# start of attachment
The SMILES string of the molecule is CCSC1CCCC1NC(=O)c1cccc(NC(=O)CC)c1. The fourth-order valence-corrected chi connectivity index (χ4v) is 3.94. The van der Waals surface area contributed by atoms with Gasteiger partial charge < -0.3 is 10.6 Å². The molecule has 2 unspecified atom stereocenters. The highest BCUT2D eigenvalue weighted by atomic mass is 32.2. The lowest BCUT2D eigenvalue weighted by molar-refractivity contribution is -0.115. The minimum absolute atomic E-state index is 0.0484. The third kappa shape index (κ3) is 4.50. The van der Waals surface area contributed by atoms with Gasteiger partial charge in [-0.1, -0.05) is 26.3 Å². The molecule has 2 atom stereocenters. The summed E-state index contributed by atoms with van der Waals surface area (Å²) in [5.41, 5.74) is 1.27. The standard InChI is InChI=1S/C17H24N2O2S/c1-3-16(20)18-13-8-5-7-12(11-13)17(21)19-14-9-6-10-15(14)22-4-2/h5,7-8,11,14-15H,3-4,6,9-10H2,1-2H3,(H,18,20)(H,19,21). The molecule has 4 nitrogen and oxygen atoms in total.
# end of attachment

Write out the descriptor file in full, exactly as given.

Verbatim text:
The SMILES string of the molecule is CCSC1CCCC1NC(=O)c1cccc(NC(=O)CC)c1. The fourth-order valence-corrected chi connectivity index (χ4v) is 3.94. The van der Waals surface area contributed by atoms with Gasteiger partial charge < -0.3 is 10.6 Å². The molecule has 2 unspecified atom stereocenters. The highest BCUT2D eigenvalue weighted by atomic mass is 32.2. The lowest BCUT2D eigenvalue weighted by molar-refractivity contribution is -0.115. The minimum absolute atomic E-state index is 0.0484. The third kappa shape index (κ3) is 4.50. The van der Waals surface area contributed by atoms with Gasteiger partial charge in [-0.1, -0.05) is 26.3 Å². The molecule has 2 atom stereocenters. The summed E-state index contributed by atoms with van der Waals surface area (Å²) in [5.41, 5.74) is 1.27. The standard InChI is InChI=1S/C17H24N2O2S/c1-3-16(20)18-13-8-5-7-12(11-13)17(21)19-14-9-6-10-15(14)22-4-2/h5,7-8,11,14-15H,3-4,6,9-10H2,1-2H3,(H,18,20)(H,19,21). The molecule has 4 nitrogen and oxygen atoms in total.